One of the most intriguing classes so far was one of our oceanography classes where we learned about seawater density and stratification. For part of the class we learned about this through an experiment using three different water samples. Two were from the local beach but one was at a different temperature than the other and the third sample was tap water. We watched what happened when different waters mixed or didn’t mix. We also learned about how sea water acts when exiting the Mediteranean and entering the Straits of Gibraltar. While in the dry and hot Mediteranean there is a high rate of evaporation which means that salinity on the surface of the water is high. When exiting the Mediteranean, because high salinity water is more dense, this water sinks to an area where it shares density with surrounding water. Overall the academics have been extremely fascinating.
The most exciting aspect of the variety of methods in which the material is presented. Even on the first day of Marine Biology, we spent over an hour collecting samples at the beaches and filtering pebbles through a sieve in order to identify the factors which control their size. Through this we managed to experience the comparison first hand, which automatically gave the lesson a real world application. Similarly, during Nautical Science we could have spent an hour going over fixing leaky pipes on the ship. Instead, the staff set up a real PVC pipe with holes and had the student patch them with random objects. This animated an otherwise boring topic, and engaged the entire class in a way that a lecture wouldn’t.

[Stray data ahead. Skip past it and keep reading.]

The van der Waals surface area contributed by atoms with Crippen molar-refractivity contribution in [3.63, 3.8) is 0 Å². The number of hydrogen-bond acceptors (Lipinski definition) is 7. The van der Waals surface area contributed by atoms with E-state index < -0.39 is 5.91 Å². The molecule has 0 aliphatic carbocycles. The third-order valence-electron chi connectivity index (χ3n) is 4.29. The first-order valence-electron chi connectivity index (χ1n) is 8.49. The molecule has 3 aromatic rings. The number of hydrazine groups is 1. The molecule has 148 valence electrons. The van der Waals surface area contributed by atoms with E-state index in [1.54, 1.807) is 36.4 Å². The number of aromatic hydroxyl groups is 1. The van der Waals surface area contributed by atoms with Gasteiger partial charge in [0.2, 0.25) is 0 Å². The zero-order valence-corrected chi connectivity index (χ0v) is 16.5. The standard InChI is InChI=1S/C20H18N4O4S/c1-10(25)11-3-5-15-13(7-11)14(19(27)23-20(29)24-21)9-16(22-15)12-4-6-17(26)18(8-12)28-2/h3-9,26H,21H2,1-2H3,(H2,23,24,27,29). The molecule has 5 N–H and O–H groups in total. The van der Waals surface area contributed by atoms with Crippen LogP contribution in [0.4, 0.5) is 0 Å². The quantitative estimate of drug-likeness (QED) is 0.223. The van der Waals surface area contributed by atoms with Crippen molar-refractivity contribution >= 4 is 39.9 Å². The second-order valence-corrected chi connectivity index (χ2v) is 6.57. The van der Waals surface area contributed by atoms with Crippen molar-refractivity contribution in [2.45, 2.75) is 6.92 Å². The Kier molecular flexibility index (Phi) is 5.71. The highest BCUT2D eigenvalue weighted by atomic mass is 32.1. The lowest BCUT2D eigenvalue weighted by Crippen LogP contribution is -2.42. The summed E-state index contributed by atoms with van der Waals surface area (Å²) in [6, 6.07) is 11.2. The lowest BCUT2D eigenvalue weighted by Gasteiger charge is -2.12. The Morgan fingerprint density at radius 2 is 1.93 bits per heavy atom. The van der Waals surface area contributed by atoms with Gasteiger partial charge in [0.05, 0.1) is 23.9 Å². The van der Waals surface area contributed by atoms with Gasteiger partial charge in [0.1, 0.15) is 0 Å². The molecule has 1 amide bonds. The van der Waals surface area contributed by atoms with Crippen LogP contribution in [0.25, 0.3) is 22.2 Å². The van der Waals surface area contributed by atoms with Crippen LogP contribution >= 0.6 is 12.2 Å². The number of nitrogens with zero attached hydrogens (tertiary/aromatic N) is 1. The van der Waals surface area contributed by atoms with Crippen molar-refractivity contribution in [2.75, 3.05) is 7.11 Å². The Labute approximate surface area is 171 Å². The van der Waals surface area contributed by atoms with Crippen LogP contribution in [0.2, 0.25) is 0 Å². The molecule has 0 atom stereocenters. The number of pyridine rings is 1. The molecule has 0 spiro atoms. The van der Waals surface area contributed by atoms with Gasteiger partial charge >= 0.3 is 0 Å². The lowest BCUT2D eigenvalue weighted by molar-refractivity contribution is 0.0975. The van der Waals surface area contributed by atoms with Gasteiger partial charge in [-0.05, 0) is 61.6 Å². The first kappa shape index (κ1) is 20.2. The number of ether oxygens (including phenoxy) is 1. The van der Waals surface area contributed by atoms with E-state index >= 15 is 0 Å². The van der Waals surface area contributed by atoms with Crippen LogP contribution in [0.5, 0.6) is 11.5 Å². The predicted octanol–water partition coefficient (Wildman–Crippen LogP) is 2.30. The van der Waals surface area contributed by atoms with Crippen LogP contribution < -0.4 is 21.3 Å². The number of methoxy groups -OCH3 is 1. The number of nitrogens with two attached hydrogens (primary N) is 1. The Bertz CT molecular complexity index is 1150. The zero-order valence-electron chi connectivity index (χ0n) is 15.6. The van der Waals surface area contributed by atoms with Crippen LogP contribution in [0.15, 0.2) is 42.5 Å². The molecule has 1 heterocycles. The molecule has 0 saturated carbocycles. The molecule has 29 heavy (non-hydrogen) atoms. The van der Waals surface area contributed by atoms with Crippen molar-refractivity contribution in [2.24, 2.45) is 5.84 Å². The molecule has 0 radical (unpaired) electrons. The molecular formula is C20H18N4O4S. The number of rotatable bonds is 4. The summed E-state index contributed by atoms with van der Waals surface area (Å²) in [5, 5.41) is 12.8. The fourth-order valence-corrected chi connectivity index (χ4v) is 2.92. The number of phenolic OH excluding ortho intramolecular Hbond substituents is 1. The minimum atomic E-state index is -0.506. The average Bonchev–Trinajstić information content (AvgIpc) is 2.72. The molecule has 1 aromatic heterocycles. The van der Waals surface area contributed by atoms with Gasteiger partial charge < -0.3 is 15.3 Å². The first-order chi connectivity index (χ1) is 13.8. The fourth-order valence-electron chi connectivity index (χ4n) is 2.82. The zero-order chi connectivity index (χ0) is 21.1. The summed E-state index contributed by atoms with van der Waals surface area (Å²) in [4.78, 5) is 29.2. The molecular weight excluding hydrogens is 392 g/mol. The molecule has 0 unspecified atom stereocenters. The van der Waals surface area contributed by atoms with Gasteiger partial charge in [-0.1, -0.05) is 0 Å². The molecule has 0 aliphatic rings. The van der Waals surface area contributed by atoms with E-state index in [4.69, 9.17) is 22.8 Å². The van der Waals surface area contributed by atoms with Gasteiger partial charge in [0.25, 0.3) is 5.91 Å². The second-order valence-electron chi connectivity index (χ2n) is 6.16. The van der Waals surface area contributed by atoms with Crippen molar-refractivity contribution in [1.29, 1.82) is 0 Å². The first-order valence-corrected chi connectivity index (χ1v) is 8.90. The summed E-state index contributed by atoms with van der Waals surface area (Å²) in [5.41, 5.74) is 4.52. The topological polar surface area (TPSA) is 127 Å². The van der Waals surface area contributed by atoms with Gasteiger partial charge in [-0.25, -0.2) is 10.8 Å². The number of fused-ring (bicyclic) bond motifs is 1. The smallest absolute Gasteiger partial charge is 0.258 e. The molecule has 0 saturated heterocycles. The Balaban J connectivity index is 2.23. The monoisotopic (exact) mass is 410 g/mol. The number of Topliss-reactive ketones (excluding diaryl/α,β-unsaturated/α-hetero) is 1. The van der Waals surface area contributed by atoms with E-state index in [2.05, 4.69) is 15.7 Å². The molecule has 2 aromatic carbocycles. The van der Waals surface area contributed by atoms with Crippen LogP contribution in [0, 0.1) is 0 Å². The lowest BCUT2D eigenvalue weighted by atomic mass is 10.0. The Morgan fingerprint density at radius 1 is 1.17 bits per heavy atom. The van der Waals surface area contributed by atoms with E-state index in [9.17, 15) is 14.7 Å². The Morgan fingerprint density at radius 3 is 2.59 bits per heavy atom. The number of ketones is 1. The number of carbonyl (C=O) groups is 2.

For Maritime Studies we have been reading excerpts from Captains Courageous by Rudyard Kipling, and analyzing these texts for interesting themes and topics. So far, we have discussed the in depth image the passages give of life on a boat. We learned about the work done on a ship, for example, how meals are made and the importance of a cook when at sea. Today, we learned about the disappearance of cod and played a game involving swedish fish to simulate this idea. Overall, the time at S.E.A. has been great!
- Sasha Ignatiev, Greenwich High School
- Otto Lukanic, Grace Church School
- Hannah Gorton, St. Marks School
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